The big picture: As technologies like Nvidia's DLSS and AMD's FSR allow games to improve performance by generating pixels and frames with AI, some wonder if upscaling is a crutch allowing developers to release unoptimized titles. Nvidia recently countered the assertion, saying the company intends to focus on DLSS and AI for the foreseeable future.

In a lengthy discussion over DLSS and ray tracing technology, Nvidia predicted that the industry will eventually move beyond running games at native resolution. The company sees resolution upscaling as a way of working smarter rather than harder.

Solutions like DLSS, FSR, and XeSS significantly increase framerates while minimizing image quality loss, but users have begun to worry if they will become necessary for good performance. Remnant II set what some consider a dangerous precedent by listing system requirements that assume players are using upscaling. Nvidia launched a defense of this future while promoting its AI technologies.

Digital Foundry and PCMR recently held an in-depth interview with Nvidia and CD Projekt Red, covering the recently unveiled DLSS 3.5 ray reconstruction feature and the new path-tracing update for Cyberpunk 2077. The conversation broached topics such as Nvidia's roadmap and how DLSS impacted Cyberpunk's development.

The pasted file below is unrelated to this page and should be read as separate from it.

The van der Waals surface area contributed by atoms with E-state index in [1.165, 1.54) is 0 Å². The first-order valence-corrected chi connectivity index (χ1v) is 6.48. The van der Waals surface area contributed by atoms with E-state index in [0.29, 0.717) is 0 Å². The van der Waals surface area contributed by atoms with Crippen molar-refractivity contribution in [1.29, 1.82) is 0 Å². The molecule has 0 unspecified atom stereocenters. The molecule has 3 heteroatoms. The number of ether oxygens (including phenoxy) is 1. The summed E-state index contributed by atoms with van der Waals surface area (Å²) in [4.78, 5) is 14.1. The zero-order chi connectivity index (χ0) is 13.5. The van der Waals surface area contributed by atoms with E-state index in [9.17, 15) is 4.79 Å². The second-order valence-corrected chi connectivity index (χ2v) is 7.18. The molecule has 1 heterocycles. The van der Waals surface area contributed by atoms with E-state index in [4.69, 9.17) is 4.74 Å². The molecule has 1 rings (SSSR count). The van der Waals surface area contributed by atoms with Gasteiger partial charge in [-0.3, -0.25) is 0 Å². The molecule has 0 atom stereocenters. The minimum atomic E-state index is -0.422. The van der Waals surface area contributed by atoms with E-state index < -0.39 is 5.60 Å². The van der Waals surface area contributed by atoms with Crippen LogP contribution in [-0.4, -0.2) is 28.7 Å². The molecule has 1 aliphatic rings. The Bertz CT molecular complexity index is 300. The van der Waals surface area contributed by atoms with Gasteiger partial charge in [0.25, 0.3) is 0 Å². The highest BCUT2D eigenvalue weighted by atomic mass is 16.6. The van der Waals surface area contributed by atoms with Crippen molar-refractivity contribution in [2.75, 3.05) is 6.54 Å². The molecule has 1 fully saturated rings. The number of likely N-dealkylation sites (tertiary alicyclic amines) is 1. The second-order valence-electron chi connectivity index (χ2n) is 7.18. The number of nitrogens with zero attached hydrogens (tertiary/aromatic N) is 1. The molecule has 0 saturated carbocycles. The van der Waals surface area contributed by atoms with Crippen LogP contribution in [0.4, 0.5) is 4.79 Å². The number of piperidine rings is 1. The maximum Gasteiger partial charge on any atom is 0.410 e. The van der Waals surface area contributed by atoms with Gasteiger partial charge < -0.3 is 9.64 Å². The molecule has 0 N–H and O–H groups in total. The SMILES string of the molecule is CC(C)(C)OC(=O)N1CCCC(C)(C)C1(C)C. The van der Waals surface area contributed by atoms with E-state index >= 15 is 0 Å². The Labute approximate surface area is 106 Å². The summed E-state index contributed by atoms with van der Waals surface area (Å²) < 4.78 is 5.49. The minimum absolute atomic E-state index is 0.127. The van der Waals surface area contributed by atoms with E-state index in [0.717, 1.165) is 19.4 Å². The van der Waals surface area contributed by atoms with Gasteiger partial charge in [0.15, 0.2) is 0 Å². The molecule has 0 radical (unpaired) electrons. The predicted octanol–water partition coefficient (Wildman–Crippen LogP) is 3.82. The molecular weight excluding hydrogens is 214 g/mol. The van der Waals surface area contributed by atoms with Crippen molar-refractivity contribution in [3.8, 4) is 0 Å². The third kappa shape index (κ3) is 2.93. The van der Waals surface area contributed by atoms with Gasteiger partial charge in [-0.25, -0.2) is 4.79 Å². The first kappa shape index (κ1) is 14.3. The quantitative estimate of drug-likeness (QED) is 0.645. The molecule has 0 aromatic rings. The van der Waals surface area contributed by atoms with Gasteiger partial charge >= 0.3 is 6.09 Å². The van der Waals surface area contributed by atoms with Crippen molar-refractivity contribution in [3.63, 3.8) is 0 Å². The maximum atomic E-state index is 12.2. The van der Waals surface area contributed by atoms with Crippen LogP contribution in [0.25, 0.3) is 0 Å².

Nvidia's Bryan Catanzaro said that because of DLSS, rendering at native resolution is no longer best for image or graphical quality. Nvidia and CDPR argue that path tracing alters Cyberpunk's presentation fundamentally and that it's impossible without DLSS. Earlier tests showed the GPU manufacturer's flagship RTX 4090 struggling to reach 30fps at native 4K with path tracing. Furthermore, prior analyses suggest that in certain situations, DLSS 4K quality mode (native 1440p) can outshine native 4K.

Catanzaro likened native resolution to using brute force. He and CDPR's Jakub Knapik explained that graphics rendering has always been full of "cheats" such as mipmapping and Level of Detail. Catanzaro also reiterated Nvidia CEO Jensen Huang's assertion that Moore's Law is dead and that further significant advances necessitate techniques that conserve horsepower.

The company's comments are unsurprising given its heavy investments in the massively profitable AI sector, but game developers' behavior supports the stance. Performance breakdowns show that many major PlayStation 5 and Xbox Series X titles upscale from resolutions below 4K, often using FSR. If they do reach native 4K, it's usually at 30fps.

Such behavior predates the emergence of 4K displays and AI-based upscaling. Games from the prior PlayStation 4 and PlayStation 3 eras typically struggled to reach 1080p, and sub-native resolution games weren't uncommon on earlier consoles. The argument that AI techniques improve developers' ability to compensate for differences in pixel counts is not without merit.